Here are the answers to the most pressing questions we have received from our patients regarding COVID-19 vaccination. If you still have reservations about the safety and efficacy of these vaccines, we strongly recommend that you rely on fact-based and science-based resources.
In addition to our frequently asked questions about the COVID-19 vaccine, there is more information in Spanish here and on the website of North Carolina Department of Health and Human Services (NCDHHS). The NCDHHS also offers special resources for people over 65 and a number to call for information on the COVID-19 vaccine: 888-675-4567.
We are confident that once you know the facts, you will get the vax.
Why people should get vaccinated
It seems that vaccine production has been rushed, how can it be safe?
The fact is, scientists had already been working on vaccine strategies for viruses like coronavirus for several years before the emergence of COVID-19. Additionally, the companies that produced the COVID mRNA vaccines have been studying mRNA technology for more than a decade. However, the speed came about because a global pandemic occurred and governments quickly funded vaccine trials and then invested large amounts of money into vaccine manufacturing at a rapid pace. NO steps were skipped in the vaccine trials.
Does the vaccine change my DNA?
Absolutely not. All vaccines introduce a small part of the virus into your body, which is not enough to make you sick. Your immune system then makes antibodies against that little piece so that when the real virus enters your body, the antibodies are ready to fight the virus.
The mRNA vaccines provide the genetic “code” for the surface pieces of the coronavirus. Once your cells have the genetic code, your body makes parts of the virus protein, and your immune system makes antibodies against the coronavirus. The mRNA NEVER enters the cell nucleus where all your DNA is stored.
Why do I need to get vaccinated if I can practice other things like social distancing to prevent the COVID-19 virus to spread?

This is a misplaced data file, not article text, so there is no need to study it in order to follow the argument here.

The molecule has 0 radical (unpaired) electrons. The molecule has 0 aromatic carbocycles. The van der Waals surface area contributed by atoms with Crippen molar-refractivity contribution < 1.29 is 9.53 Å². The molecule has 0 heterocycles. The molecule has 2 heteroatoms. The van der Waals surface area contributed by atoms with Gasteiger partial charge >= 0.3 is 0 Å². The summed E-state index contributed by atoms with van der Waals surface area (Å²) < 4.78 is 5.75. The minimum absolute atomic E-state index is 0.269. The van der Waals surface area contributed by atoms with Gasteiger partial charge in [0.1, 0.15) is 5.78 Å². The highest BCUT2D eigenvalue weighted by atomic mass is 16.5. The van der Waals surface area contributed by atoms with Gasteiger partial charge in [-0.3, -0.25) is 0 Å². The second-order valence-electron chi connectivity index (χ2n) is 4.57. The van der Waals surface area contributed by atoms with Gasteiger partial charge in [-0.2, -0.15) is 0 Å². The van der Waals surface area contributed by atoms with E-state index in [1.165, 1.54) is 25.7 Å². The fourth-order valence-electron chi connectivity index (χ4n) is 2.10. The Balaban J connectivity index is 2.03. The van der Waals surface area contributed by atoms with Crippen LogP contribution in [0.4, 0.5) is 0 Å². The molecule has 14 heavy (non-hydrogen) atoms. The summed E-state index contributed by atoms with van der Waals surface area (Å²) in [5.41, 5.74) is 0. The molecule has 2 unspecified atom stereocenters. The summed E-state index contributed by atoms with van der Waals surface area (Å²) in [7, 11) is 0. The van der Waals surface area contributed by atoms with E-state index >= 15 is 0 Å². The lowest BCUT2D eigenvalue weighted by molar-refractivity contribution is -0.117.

Vaccines are used to prepare your body to fight the virus if you are exposed to it. Other steps, like 3Ws (wearing a mask, waiting 6 feet, and washing your hands) help reduce the chance of being exposed to the virus or spreading it to others. Receiving the COVID-19 vaccine and following the 3W is the best protection for everyone to contract and spread COVID-19.
I’d rather wait and see how the others do first …
Hundreds of thousands of people were immunized through all vaccine trials around the world. If there had been serious side effects or safety concerns, the vaccines would not have been approved.
Was the vaccine tested in people of diverse ethnic backgrounds? Was everyone in the vaccine trials healthy? How do I know it is safe for me?
Participants in the Moderna and Pfizer vaccine trial included 20-25% Hispanic volunteers, 10% Black and 5% Asian volunteers. Both vaccine trials had 20-25% of participants over 65 years of age and 30-35% of patients were obese. 5-10% of the participants had diabetes, COPD, or heart disease.
Are there any concerns about getting the vaccine during pregnancy or could it affect my fertility?
Talk to your OB / GYN about vaccination if you are pregnant. Although the number of pregnant women in the trials was small, there were no adverse events with the vaccine. The World Health Organization (WHO) recently recommended withholding COVID-19 vaccines from pregnant women unless they are at high risk of exposure, however we still believe the benefits outweigh any risks. There is no evidence that COVID-19 vaccines affect fertility.
Will we stop using masks after vaccination?
The vaccines are 94-95% effective after receiving both doses, which is great news. However, we will have to continue wearing masks until enough people are vaccinated to protect the general population.
Questions about getting the vaccine
Will I need to sign a consent form to get vaccinated?
You can give your verbal consent. Written consent is generally not required, but some providers may require or request written consent.
Does the state require or order vaccination?
No. North Carolina does not have a plan to require that people get vaccinated against COVID-19. Some employers or schools may require vaccinations for their employees or students.
Can non-US citizens get vaccinated?
The COVID-19 vaccine will be available to everyone for free, whether they have health insurance or not, and regardless of their immigration status. The information is kept confidential and will not be shared with ICE for immigration enforcement. Receiving the vaccine does not have a negative impact on people’s chances of adjusting their immigration status. The Department of Homeland Security issued a statement on equitable access to COVID-19 vaccines and vaccine distribution sites (read more).
Can you get vaccinated in a county you don’t live in?